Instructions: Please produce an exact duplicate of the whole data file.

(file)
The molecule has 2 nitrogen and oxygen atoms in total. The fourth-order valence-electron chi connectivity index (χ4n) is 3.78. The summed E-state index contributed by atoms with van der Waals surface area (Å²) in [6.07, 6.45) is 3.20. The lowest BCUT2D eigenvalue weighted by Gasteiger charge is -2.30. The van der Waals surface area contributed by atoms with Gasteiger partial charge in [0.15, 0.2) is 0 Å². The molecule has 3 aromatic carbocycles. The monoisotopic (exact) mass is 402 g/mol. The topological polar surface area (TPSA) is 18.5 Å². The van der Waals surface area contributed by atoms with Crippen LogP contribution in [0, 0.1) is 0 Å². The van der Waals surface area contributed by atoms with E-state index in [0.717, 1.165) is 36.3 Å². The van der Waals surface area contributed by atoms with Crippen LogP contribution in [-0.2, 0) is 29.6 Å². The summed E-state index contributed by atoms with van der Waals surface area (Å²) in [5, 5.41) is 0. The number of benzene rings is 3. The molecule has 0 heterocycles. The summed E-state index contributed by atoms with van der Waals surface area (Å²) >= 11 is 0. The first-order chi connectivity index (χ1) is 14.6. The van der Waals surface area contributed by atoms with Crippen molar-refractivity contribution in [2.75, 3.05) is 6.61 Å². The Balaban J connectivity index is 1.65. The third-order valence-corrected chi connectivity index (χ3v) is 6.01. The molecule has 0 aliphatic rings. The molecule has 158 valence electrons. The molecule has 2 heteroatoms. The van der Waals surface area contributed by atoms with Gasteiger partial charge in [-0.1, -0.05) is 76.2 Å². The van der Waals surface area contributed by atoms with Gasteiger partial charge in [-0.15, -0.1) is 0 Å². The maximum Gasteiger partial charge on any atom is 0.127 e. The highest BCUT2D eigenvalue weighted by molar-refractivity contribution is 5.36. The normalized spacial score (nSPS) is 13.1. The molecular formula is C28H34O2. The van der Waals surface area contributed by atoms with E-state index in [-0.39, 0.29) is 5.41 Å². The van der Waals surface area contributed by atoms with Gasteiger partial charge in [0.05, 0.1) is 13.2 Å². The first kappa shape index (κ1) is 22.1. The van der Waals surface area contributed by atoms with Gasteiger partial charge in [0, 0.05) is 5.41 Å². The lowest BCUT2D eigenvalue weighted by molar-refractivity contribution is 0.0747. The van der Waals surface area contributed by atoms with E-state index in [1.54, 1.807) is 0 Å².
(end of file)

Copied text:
The molecule has 2 nitrogen and oxygen atoms in total. The fourth-order valence-electron chi connectivity index (χ4n) is 3.78. The summed E-state index contributed by atoms with van der Waals surface area (Å²) in [6.07, 6.45) is 3.20. The lowest BCUT2D eigenvalue weighted by Gasteiger charge is -2.30. The van der Waals surface area contributed by atoms with Gasteiger partial charge in [0.15, 0.2) is 0 Å². The molecule has 3 aromatic carbocycles. The monoisotopic (exact) mass is 402 g/mol. The topological polar surface area (TPSA) is 18.5 Å². The van der Waals surface area contributed by atoms with Crippen LogP contribution in [0, 0.1) is 0 Å². The van der Waals surface area contributed by atoms with E-state index in [0.717, 1.165) is 36.3 Å². The van der Waals surface area contributed by atoms with Crippen LogP contribution in [-0.2, 0) is 29.6 Å². The summed E-state index contributed by atoms with van der Waals surface area (Å²) in [5, 5.41) is 0. The number of benzene rings is 3. The molecule has 0 heterocycles. The summed E-state index contributed by atoms with van der Waals surface area (Å²) >= 11 is 0. The first-order chi connectivity index (χ1) is 14.6. The van der Waals surface area contributed by atoms with Crippen molar-refractivity contribution in [2.75, 3.05) is 6.61 Å². The Balaban J connectivity index is 1.65. The third-order valence-corrected chi connectivity index (χ3v) is 6.01. The molecule has 0 aliphatic rings. The molecule has 158 valence electrons. The molecule has 2 heteroatoms. The van der Waals surface area contributed by atoms with Gasteiger partial charge in [-0.1, -0.05) is 76.2 Å². The van der Waals surface area contributed by atoms with Gasteiger partial charge in [-0.15, -0.1) is 0 Å². The maximum Gasteiger partial charge on any atom is 0.127 e. The highest BCUT2D eigenvalue weighted by molar-refractivity contribution is 5.36. The normalized spacial score (nSPS) is 13.1. The molecular formula is C28H34O2. The van der Waals surface area contributed by atoms with E-state index in [-0.39, 0.29) is 5.41 Å². The van der Waals surface area contributed by atoms with Gasteiger partial charge in [0.05, 0.1) is 13.2 Å². The first kappa shape index (κ1) is 22.1. The van der Waals surface area contributed by atoms with Gasteiger partial charge in [0, 0.05) is 5.41 Å². The lowest BCUT2D eigenvalue weighted by molar-refractivity contribution is 0.0747. The van der Waals surface area contributed by atoms with E-state index in [1.54, 1.807) is 0 Å².